A few times, she got in trouble, but she can’t remember why, and she was sent to the RPF. On one occasion, in the early part of this decade, she spent two-and-a-half years in an RPF. Lisa says that while there, her conditions included sharing sleeping quarters with 20-30 women in a large room, hurried eating and demanding work assignments. While being discharged to do physical labor, Lisa says that a wooden door fell on her, causing her to fall to the ground and hit her head fairly hard. She claims that little was done to follow up on her injury and assure her if she was fine. She does, however, remember visiting a chiropractor. After this incident, things become a bit fuzzy for Lisa, but she alleges that she was demoted a few notches in the ranks at work. According to Lisa, things were looking bleak, and she began to want out of the religion that had been her life for 38 years. She no longer felt at home, and she no longer felt safe or cared for. “I said, ‘I’m never going to come back to something like this,’” Lisa says.
Enter Janet. She says that through a series of faxes, phone calls and in-person conversations with Scientology personnel, both in Los Angeles and then during their surprise visit to Santa Cruz just months ago, Janet became involved in her own ongoing, personal investigation into what she considers to be maltreatment of her sister. Janet says she demanded that medical records be released to her sister and back pay be sent. Eventually, Janet claims that some requested things materialized, but not without plenty of stalling and chaos.
Janet says that Lisa is now undergoing psychiatric help instead of auditing sessions.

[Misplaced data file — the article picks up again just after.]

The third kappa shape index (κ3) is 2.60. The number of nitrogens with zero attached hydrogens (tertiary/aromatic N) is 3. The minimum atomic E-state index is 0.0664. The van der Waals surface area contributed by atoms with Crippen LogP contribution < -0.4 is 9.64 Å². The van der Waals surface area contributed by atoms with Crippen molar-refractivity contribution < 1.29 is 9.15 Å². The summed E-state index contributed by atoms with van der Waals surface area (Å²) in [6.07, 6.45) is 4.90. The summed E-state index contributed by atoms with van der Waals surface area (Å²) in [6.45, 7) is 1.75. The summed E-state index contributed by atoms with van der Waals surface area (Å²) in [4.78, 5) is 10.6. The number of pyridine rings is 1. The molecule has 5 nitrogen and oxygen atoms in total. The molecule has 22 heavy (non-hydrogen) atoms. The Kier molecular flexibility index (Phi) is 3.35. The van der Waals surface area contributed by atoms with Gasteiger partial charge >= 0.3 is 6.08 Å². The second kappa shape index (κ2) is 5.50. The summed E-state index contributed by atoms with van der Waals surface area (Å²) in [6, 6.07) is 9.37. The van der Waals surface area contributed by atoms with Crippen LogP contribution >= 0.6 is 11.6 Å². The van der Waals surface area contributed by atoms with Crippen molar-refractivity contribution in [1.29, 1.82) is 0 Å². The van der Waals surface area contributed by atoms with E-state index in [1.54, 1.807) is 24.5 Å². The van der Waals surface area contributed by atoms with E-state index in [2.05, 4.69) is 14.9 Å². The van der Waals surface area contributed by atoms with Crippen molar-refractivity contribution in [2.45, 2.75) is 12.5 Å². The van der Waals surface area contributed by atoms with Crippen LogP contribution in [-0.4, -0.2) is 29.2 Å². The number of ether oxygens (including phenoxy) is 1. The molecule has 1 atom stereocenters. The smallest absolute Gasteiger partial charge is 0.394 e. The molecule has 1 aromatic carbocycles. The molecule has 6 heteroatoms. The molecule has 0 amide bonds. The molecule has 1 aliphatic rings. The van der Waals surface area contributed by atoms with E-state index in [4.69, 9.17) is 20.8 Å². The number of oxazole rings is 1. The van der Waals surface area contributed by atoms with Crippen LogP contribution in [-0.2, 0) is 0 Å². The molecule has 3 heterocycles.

“She devoted 38 years [to Scientology],” Janet says. “She has no children, no money, no husband, absolutely nothing.”
“When Lisa first arrived [here in Santa Cruz], she wanted to do art work, so we set up paints and an easel,” says Janet’s current husband, Paul. “After a couple of weeks she only produced a piece of paper with some brush strokes on it. I talked to Janet about it and wanted to know why she couldn’t put paint on the paper. ‘She’s terrified that she might do the wrong thing, pick the wrong color or stroke, and if you do anything like that in Scientology, you’re screwed: Back to the RPF,’ Janet told me. We got her a big sheet of paper and told her to cover every square inch of this thing. We came back the next day, and she had five [sheets of paper]. They went from yellow brush strokes, to all red and looked like red flames. The next was orange and red. It was really amazing. And the following one settled down. She had a breakthrough.”
Paul says he was never involved in Scientology, so when he first began hearing his wife’s stories, he was shocked. He found them fascinating, otherworldly, until he began hearing more of them. The couple has had numerous visitors—people whom Paul believes are on-the-ball, sane and intelligent—come to their Santa Cruz home, people who lived with Hubbard and personally assisted him, and attest to wildly disturbing stories about their experiences in Scientology, the Sea Org and in the RPF.
“I feel bad that I didn’t get my sister out,” Janet says. “She just didn’t want to. And I feel I should have done that.”